Sunday, May 25, 2003

Iraq:

  1. Why is there anarchy in Iraq?:

    "The US Army came to make war but is now under intense pressure from Washington to end the disorder in Baghdad, part of which can be blamed on the determination of Donald Rumsfeld, the US Secretary of Defence, to use small numbers of troops. According to well-placed British sources, the Americans had two divisions fewer than the number required to protect the city's main installations."


  2. Heavily armed gangs are taking over Iraq, particularly in the south, rendering some neighborhoods so dangerous that it is not safe to enter without armed guards (so Iraq is becoming more like Los Angeles every day).

  3. The Kurdish purging of Arabs from traditional Kurdish areas is starting to cause much suffering amongst the dispossessed Arab population. Sabrir Hassan Ismael, a mother of six, has now been forced to find shelter in Khan Bani Saad prison:

    "Look at me; look at my family. We live in prison. We can't buy food because we don't have money. We have no gas to cook. We can't sleep because it's very hot. There are huge insects that bite us. All night my daughters cry and they can't sleep. I live without any hope. Just look at us."

    Hadeb Hamed Hamed, her tribe's sheikh, said:

    "The Americans promised us food and medicine and freedom. But we have lost our homes, our land, our crops. Now we live in prison with nothing, and they ignore us. It is the allied forces that have done this to us. When we run out of food, I don't know what we will do. If we don't have a solution, we will fight the Americans even if they kill us. It is better than sitting here with nothing and just dying."


  4. The Americans are supposedly attempting to disarm the Iraqis (I wonder what Charlton Heston has to say about this), but are allowing the Kurdish militias to keep their assault rifles and heavy weapons, while disarming Shiite and other militias. This makes the bona fides of the disarmament very suspect. The Americans actually had to disarm members of the militia group of Ahmad Chalabi, the Pentagon's choice to run Iraq, after they engaged in a gun battle in a Baghdad suburb. It appears that whether you get to carry a gun or not has less to do with public safely and more to do with politics.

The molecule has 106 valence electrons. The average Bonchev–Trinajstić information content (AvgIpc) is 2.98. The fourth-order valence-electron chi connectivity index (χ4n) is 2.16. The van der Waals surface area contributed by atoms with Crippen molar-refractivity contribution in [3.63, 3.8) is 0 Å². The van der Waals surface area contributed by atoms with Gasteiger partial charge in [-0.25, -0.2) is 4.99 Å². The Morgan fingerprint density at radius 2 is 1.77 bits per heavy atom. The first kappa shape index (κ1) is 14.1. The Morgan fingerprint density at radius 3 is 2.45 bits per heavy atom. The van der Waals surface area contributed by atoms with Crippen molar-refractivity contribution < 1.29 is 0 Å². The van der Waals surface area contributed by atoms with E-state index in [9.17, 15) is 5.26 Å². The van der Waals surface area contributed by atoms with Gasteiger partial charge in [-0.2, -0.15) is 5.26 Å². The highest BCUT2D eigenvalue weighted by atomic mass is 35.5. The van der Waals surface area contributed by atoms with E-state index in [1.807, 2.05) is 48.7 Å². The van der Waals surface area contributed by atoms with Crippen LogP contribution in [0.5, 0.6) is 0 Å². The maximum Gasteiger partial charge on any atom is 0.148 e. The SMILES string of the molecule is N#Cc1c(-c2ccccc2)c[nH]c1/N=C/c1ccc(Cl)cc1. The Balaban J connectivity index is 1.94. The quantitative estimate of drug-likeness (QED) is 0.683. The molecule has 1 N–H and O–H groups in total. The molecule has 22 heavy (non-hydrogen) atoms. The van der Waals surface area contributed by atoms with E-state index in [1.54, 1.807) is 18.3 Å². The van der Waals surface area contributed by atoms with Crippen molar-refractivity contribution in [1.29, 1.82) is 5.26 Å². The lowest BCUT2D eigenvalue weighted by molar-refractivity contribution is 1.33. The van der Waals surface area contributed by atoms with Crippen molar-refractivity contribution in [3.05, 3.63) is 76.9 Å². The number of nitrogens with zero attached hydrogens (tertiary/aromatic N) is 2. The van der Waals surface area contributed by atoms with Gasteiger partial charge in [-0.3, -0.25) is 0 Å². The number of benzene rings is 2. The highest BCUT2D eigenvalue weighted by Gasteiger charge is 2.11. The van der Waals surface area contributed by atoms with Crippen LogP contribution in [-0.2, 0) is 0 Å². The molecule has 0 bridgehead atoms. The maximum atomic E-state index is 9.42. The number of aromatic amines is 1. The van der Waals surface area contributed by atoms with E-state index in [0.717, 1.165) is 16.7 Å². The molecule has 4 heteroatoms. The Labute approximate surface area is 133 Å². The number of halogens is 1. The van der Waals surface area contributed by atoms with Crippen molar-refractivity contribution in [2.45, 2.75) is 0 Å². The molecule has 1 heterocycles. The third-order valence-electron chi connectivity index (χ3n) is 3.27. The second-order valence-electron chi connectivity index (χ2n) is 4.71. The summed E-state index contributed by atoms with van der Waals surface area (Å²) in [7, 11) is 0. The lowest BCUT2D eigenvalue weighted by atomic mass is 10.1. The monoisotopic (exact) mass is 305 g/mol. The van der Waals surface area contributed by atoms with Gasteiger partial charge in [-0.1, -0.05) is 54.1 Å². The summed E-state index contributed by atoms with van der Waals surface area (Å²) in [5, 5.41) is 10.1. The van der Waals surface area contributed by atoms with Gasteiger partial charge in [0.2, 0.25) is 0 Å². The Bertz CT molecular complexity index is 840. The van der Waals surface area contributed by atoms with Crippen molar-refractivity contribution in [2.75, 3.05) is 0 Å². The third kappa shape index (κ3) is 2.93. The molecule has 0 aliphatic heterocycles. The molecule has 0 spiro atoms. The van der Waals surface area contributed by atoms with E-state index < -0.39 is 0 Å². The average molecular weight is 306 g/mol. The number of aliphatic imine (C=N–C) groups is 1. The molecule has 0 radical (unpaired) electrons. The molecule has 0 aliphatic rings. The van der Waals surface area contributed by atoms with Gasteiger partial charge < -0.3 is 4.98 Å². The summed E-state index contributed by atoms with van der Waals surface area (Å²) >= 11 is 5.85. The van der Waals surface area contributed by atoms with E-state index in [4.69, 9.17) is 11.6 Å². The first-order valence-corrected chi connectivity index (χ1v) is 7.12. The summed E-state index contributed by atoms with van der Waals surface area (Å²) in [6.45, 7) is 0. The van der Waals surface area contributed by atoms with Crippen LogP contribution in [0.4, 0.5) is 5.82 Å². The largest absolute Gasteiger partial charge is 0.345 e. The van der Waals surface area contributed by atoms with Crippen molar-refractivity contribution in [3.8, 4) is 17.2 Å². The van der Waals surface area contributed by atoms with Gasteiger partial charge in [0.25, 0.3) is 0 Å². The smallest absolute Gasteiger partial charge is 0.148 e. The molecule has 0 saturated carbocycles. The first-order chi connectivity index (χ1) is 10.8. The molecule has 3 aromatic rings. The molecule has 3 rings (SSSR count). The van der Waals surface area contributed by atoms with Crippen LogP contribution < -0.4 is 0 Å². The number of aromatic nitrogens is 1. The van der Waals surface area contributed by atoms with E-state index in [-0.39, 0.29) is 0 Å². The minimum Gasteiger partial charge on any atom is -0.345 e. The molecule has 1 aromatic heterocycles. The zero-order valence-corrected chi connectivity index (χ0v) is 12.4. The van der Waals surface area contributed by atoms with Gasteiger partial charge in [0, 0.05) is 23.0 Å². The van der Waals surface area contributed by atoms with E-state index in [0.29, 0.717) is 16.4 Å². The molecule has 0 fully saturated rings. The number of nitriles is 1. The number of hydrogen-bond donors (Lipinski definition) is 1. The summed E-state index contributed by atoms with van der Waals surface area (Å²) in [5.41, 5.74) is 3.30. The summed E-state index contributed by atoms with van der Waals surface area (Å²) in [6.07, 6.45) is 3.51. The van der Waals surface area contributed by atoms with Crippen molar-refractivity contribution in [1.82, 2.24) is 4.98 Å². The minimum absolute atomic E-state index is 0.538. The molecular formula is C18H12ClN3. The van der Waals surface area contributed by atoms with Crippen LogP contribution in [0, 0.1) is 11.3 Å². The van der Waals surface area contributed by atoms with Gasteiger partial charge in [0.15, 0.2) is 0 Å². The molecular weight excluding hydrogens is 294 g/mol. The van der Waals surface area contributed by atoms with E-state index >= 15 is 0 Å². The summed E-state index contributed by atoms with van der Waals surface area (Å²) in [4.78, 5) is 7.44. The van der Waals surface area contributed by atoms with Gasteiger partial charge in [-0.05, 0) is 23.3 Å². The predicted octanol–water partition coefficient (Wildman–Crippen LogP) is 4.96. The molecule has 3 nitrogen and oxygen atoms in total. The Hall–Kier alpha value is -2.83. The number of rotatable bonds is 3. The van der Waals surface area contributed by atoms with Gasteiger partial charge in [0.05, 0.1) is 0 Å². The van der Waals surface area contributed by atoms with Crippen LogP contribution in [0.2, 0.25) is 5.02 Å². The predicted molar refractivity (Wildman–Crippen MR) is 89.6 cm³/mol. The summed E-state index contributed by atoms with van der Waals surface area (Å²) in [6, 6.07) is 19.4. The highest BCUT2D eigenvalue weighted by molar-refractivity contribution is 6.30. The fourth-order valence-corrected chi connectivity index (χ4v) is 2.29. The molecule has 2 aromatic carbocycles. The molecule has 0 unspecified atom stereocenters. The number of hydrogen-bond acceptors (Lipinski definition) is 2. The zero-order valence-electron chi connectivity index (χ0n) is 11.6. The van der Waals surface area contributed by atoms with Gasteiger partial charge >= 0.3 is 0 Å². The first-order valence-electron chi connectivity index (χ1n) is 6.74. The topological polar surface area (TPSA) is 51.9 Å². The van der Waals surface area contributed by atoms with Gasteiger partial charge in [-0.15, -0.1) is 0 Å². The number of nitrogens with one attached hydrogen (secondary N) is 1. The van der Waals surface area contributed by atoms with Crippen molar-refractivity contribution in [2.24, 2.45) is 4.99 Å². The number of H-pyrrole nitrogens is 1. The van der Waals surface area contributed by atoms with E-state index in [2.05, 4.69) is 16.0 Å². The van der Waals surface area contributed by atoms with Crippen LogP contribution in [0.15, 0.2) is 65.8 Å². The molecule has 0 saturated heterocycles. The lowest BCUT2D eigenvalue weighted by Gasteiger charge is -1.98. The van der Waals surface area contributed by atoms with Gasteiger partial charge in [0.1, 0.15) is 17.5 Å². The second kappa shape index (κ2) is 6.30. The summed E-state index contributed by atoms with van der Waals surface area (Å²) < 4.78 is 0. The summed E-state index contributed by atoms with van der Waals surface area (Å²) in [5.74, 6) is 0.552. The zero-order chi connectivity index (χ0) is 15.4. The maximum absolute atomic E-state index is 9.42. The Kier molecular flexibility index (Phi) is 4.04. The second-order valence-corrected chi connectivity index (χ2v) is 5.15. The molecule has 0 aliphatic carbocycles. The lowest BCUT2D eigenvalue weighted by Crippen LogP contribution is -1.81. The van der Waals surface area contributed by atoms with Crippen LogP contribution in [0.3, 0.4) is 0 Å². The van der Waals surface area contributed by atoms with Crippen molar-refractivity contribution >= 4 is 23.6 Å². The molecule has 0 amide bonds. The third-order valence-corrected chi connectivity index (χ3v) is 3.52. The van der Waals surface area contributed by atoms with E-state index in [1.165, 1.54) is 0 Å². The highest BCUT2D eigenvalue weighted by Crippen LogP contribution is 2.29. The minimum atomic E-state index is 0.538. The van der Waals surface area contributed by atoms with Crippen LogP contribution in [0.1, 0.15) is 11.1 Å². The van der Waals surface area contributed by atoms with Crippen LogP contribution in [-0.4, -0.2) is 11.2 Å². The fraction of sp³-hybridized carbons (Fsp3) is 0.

5. Dr Hamas Assad Walid of the pediatric ward of the Khadessia Hospital in Thawra City on the edge of Baghdad: "We have been seeing some 1,000 patients a day, and taking in about 60 to 70 - turning away hundreds of children a day." Due to water contamination children now dying from chronic dehydration and gastroenteritis, and the first cases of jaundice and suspected cholera are appearing. As many as 1,000 children arrive at Baghdad Pediatric Hospital every day, more than 700 of them with diarrhea. Children are also being shot each day, and killed or maimed by unexploded munitions.

  6. Iraqi looters are destroying archeological sites all over Iraq. The United States and Britain have an obligation to secure these sites, but are not doing so. The information that is lost in the looting can never be recovered.

  7. General Franks has now admitted that senior Iraqi officers who commanded troops crucial to the defense of key Iraqi cities were bribed not to fight by American special forces. Therefore, at least part of the thesis that Iraq was not won in battle but was purchased has been confirmed.

  8. The United States is holding thousands of Iraqi POW's and other captives at compounds close to Baghdad airport, denying them access to human rights officials, and thus breaching the Geneva Convention. A French cameraman saw an encampment with 'hundreds of men' hooded, with their arms tied behind their backs, and a worker for a non-governmental aid organization said that he saw men in a similar state on a truck. The Americans are under an obligation to treat prisoners of war humanely.


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